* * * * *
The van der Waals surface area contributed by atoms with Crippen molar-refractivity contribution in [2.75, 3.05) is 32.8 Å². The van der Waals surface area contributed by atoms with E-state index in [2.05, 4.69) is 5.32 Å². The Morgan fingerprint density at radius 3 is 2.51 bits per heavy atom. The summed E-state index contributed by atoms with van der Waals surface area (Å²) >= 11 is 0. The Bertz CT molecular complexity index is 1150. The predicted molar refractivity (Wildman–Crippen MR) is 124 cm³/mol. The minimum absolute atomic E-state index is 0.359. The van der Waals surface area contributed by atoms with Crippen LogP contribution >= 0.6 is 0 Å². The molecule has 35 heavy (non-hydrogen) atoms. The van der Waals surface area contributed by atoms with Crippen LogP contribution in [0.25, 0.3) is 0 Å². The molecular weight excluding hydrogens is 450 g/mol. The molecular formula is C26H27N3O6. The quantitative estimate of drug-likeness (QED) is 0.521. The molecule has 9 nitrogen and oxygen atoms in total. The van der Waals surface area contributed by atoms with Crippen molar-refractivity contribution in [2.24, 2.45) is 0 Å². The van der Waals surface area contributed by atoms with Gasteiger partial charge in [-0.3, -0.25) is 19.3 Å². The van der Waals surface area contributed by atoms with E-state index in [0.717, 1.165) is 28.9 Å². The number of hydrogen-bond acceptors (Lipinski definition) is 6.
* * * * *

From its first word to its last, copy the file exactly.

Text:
The van der Waals surface area contributed by atoms with Crippen molar-refractivity contribution in [2.75, 3.05) is 32.8 Å². The van der Waals surface area contributed by atoms with E-state index in [2.05, 4.69) is 5.32 Å². The Morgan fingerprint density at radius 3 is 2.51 bits per heavy atom. The summed E-state index contributed by atoms with van der Waals surface area (Å²) >= 11 is 0. The Bertz CT molecular complexity index is 1150. The predicted molar refractivity (Wildman–Crippen MR) is 124 cm³/mol. The minimum absolute atomic E-state index is 0.359. The van der Waals surface area contributed by atoms with Crippen LogP contribution >= 0.6 is 0 Å². The molecule has 35 heavy (non-hydrogen) atoms. The van der Waals surface area contributed by atoms with Crippen LogP contribution in [0.25, 0.3) is 0 Å². The molecular weight excluding hydrogens is 450 g/mol. The molecular formula is C26H27N3O6. The quantitative estimate of drug-likeness (QED) is 0.521. The molecule has 9 nitrogen and oxygen atoms in total. The van der Waals surface area contributed by atoms with Crippen molar-refractivity contribution in [2.24, 2.45) is 0 Å². The van der Waals surface area contributed by atoms with Gasteiger partial charge in [-0.3, -0.25) is 19.3 Å². The van der Waals surface area contributed by atoms with E-state index in [0.717, 1.165) is 28.9 Å². The number of hydrogen-bond acceptors (Lipinski definition) is 6.